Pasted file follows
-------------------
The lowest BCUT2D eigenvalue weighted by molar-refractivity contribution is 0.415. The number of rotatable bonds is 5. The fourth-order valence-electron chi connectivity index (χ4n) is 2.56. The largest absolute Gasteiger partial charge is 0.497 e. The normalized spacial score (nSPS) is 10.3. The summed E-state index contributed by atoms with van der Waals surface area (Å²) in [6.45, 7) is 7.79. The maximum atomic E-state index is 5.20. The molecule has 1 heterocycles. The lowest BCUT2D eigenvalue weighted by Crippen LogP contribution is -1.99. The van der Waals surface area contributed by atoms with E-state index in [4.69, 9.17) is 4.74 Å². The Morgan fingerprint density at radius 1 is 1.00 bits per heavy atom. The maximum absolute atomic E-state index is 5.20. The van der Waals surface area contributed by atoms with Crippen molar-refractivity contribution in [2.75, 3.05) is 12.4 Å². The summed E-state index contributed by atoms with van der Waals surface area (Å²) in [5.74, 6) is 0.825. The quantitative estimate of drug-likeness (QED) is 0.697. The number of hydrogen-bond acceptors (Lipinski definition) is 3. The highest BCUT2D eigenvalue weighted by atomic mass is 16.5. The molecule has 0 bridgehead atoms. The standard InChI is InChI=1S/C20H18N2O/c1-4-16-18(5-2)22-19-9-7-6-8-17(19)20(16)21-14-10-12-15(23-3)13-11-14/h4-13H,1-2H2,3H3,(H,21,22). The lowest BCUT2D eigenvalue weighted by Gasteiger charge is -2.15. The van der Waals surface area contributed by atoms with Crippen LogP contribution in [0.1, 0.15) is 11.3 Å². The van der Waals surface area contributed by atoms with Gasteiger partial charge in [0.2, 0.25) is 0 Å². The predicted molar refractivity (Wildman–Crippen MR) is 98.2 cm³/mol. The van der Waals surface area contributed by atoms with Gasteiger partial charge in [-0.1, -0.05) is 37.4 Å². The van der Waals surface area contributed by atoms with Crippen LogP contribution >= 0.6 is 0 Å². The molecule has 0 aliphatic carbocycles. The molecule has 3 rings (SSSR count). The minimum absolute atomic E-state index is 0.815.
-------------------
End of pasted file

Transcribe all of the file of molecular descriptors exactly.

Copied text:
The lowest BCUT2D eigenvalue weighted by molar-refractivity contribution is 0.415. The number of rotatable bonds is 5. The fourth-order valence-electron chi connectivity index (χ4n) is 2.56. The largest absolute Gasteiger partial charge is 0.497 e. The normalized spacial score (nSPS) is 10.3. The summed E-state index contributed by atoms with van der Waals surface area (Å²) in [6.45, 7) is 7.79. The maximum atomic E-state index is 5.20. The molecule has 1 heterocycles. The lowest BCUT2D eigenvalue weighted by Crippen LogP contribution is -1.99. The van der Waals surface area contributed by atoms with E-state index in [4.69, 9.17) is 4.74 Å². The Morgan fingerprint density at radius 1 is 1.00 bits per heavy atom. The maximum absolute atomic E-state index is 5.20. The van der Waals surface area contributed by atoms with Crippen molar-refractivity contribution in [2.75, 3.05) is 12.4 Å². The summed E-state index contributed by atoms with van der Waals surface area (Å²) in [5.74, 6) is 0.825. The quantitative estimate of drug-likeness (QED) is 0.697. The number of hydrogen-bond acceptors (Lipinski definition) is 3. The highest BCUT2D eigenvalue weighted by atomic mass is 16.5. The molecule has 0 bridgehead atoms. The standard InChI is InChI=1S/C20H18N2O/c1-4-16-18(5-2)22-19-9-7-6-8-17(19)20(16)21-14-10-12-15(23-3)13-11-14/h4-13H,1-2H2,3H3,(H,21,22). The lowest BCUT2D eigenvalue weighted by Gasteiger charge is -2.15. The van der Waals surface area contributed by atoms with Crippen LogP contribution in [0.1, 0.15) is 11.3 Å². The van der Waals surface area contributed by atoms with Gasteiger partial charge in [0.2, 0.25) is 0 Å². The predicted molar refractivity (Wildman–Crippen MR) is 98.2 cm³/mol. The van der Waals surface area contributed by atoms with Gasteiger partial charge in [-0.1, -0.05) is 37.4 Å². The van der Waals surface area contributed by atoms with Crippen LogP contribution >= 0.6 is 0 Å². The molecule has 0 aliphatic carbocycles. The molecule has 3 rings (SSSR count). The minimum absolute atomic E-state index is 0.815.